American-British John O’Keefe and Norwegian husband and wife team May-Britt Moser and Edvard Moser won this year’s Nobel Prize for Medicine for their discoveries of cells that form a positioning system in the brain.
“Their research has given man a better understanding of how we orient ourselves in space, demonstrating the cellular basis for higher cognitive function,” the award-giving body said in a statement on Monday.
In 1971, O´Keefe discovered the first component of the brain’s positioning system. He found that a type of nerve cell in an area of the brain called the hippocampus that was always activated when a rat was at a certain place in a room.
Other nerve cells were activated when the rat was in other areas of the room.
O´Keefe concluded that these “place cells” formed a map of the room.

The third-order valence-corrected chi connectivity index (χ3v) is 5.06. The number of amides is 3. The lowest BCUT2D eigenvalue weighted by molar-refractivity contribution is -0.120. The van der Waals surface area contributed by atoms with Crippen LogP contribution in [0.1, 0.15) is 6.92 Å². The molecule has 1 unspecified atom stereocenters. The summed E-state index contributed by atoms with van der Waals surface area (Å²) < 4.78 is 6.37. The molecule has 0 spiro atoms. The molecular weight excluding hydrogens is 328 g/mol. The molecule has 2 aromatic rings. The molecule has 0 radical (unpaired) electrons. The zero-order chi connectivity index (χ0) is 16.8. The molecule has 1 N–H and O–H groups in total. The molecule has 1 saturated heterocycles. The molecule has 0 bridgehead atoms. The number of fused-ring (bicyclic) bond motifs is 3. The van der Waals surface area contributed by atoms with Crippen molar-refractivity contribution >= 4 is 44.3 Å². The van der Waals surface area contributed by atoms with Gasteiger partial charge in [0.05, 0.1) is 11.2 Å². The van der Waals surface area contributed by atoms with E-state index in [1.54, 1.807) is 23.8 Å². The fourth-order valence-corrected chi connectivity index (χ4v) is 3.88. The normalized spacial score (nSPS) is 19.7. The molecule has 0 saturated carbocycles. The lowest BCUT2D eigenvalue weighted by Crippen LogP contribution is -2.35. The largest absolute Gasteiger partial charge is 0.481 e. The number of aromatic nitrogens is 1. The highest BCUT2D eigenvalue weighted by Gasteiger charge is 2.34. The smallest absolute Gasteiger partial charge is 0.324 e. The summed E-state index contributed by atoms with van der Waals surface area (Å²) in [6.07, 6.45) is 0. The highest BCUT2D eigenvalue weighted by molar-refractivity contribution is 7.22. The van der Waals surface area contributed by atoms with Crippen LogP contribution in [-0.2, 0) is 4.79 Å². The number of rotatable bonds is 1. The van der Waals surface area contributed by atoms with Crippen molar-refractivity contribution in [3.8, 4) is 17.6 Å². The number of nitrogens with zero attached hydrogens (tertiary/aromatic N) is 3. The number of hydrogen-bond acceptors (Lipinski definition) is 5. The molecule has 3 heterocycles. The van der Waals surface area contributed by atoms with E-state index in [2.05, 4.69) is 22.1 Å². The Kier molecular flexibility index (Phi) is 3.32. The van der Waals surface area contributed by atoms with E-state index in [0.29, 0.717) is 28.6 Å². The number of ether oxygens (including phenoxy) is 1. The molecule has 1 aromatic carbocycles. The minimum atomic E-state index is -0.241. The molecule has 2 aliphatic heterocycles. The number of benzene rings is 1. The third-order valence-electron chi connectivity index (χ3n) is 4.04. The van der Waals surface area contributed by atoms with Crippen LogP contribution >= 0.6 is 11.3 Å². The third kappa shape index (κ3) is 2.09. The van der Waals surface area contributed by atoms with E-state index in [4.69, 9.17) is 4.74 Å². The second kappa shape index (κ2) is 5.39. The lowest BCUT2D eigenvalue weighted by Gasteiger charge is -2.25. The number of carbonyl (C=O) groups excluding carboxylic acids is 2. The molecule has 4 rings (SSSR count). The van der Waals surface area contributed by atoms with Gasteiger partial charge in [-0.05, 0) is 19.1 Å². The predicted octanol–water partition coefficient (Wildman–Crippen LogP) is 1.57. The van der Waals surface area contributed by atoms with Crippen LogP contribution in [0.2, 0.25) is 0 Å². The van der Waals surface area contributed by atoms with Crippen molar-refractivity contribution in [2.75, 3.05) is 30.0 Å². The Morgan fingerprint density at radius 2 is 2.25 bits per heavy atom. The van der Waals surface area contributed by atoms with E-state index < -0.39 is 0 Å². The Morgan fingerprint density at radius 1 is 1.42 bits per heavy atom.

More than three decades later, in 2005, May-Britt and Edvard Moser discovered another key component of the brain’s positioning system.
They identified another type of nerve cells, which they called “grid cells”, that generate a coordinate system and allow for precise positioning and pathfinding.
Their subsequent research showed how place and grid cells make it possible to determine position and to navigate.
Half of the 8 million Swedish kronor (US$1.2 million) prize will go to O’Keefe while the other half will be shared by the Mosers.
O’Keefe is director of the Sainsbury Wellcome Center in Neural Circuits and Behavior at the University College London. The Mosers are both based in scientific institutes in the Norwegian town of Trondheim.
Medicine is the first of the Nobel prizes awarded each year, Reuters reported. It will be followed by the announcement of the physics prize on Tuesday, the chemistry prize Wednesday and the economics prize on Oct. 13. The prize for literature will be awarded on a date to be announced later.
The Nobel Peace Prize will be awarded on Friday, the report said.
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